In a move that a large swath of U.S. coin collectors have lauded, the U.S. Mint plans to launch a centennial commemorative coin program next year. The one-year commemorative series will honor a trio of designs that made their debut 100 years earlier in 1916: the Walking Liberty, Standing Liberty, and Winged Liberty Head (Mercury) designs will each be minted in 24-karat gold.
Yet, will collectors be able to purchase these classic designs in silver, as well?
This is a question well worth asking, and Coin World columnist Louis Golino directly addresses it in a recent post to Coin World's Voices editorial blog.
1916 Centennial Coin Series
First, we'll briefly go over the planned commemorative series.
The three original coin designs that first appeared in 1916 will be offered in stunning .9999 fine gold versions for the hundredth anniversary of their debut. These coin designs were widely met with great acclaim at the time of their release thanks to their more dynamic and symbolically thoughtful portrayals of Lady Liberty compared to past coins.
Fittingly, the popular Mercury (or Winged Liberty Head) motif that originally appeared on the dime will be offered in a tenth-oz (1/10 ounce) size; the Standing Liberty design that appeared on the quarter will use a quarter-oz (1/4 ounce) size; and the Walking Liberty theme from the half dollar will be minted in a half-oz (1/2 ounce) size. This nice symmetry not only allows the mint to provide bullion investors with a variety of different size options, but places the classic designs on roughly appropriate planchet sizes.
Another great call was to use the original 1916 Type I design of Standing Liberty that features one bare breast on Miss Liberty in the image. The Type II Standing Liberty covered the exposed breast in chain mail, an equally symbolic choice implemented part-way through 1917 that hinted at eventual U.S. involvement in the First World War. Favoring the Type I version is a truer nod to the centennial anniversary.
Why Not Silver?
The main reason why the U.S. Mint does not, at the moment, anticipate striking silver versions of these exciting commemoratives is more logistical than anything else. As Golino astutely points out, the mint has wide discretion to produce gold and platinum numismatic coins, but can only strike silver commemoratives with express authorization from Congress, as was done with the mint's other bullion coin programs.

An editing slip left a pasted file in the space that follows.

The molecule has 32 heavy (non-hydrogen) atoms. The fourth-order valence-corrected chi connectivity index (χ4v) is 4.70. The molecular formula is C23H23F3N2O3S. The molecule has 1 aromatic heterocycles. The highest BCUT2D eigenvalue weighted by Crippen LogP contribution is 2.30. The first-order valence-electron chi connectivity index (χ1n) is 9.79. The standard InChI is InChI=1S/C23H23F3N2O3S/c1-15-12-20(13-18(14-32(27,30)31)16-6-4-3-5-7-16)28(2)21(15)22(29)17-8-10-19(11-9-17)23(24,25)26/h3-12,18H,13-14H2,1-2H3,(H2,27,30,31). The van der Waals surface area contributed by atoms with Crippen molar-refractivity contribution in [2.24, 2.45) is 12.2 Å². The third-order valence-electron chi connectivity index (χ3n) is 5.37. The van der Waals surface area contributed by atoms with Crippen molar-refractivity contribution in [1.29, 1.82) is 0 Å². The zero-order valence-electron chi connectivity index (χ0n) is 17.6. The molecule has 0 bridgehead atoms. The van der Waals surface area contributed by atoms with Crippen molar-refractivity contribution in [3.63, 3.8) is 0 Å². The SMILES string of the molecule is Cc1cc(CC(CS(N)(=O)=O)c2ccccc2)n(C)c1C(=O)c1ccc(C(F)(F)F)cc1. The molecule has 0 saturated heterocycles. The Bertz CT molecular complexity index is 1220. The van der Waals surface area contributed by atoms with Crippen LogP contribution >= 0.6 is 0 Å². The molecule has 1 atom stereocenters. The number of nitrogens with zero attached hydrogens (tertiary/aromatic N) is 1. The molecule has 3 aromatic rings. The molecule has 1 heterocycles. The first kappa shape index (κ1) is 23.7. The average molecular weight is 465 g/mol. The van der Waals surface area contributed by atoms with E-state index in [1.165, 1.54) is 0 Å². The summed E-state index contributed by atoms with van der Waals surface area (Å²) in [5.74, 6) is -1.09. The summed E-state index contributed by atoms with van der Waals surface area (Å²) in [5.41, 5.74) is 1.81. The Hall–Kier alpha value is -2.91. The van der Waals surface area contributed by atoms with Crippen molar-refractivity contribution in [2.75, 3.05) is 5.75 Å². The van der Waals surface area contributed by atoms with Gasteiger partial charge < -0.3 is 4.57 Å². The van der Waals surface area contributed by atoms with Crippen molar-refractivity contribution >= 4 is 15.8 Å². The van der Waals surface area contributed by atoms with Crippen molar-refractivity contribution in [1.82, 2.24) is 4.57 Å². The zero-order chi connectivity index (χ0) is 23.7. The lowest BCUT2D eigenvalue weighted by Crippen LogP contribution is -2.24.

Without congressional action, there isn't much the mint can do about silver centennial coins. Its hands are tied.
The Citizens Coinage Advisory Committee (CCAC), the civilian body that makes recommendations on all commemorative coin designs, has weighed in, with Chariman Gary Marks (who is soon to step down) suggesting that the coins also be minted in platinum. Interestingly, with platinum cheaper than gold at the moment, this might stir greater collector interest than the largely neglected American Platinum Eagle coins do.
Nonetheless, if the mint cannot strike silver versions of these commemorative coins, collectors are the ones who suffer the most. All indications are that these three historically beloved designs will be in high demand when released, but obviously minting them in gold (even in fractional denominations) restricts the number of average collectors to whom the coins are accessible. On the other hand, a silver set would probably be bought up hand-over-fist; a 3-coin silver set would be affordable for virtually anyone interested.
We all know our representatives aren't the best about responding to constituents' concerns, particularly in the Congress's current dysfunctional state, but Mr. Golino does suggest writing to your congressional representative urging them to introduce legislation for minting these coin designs in silver.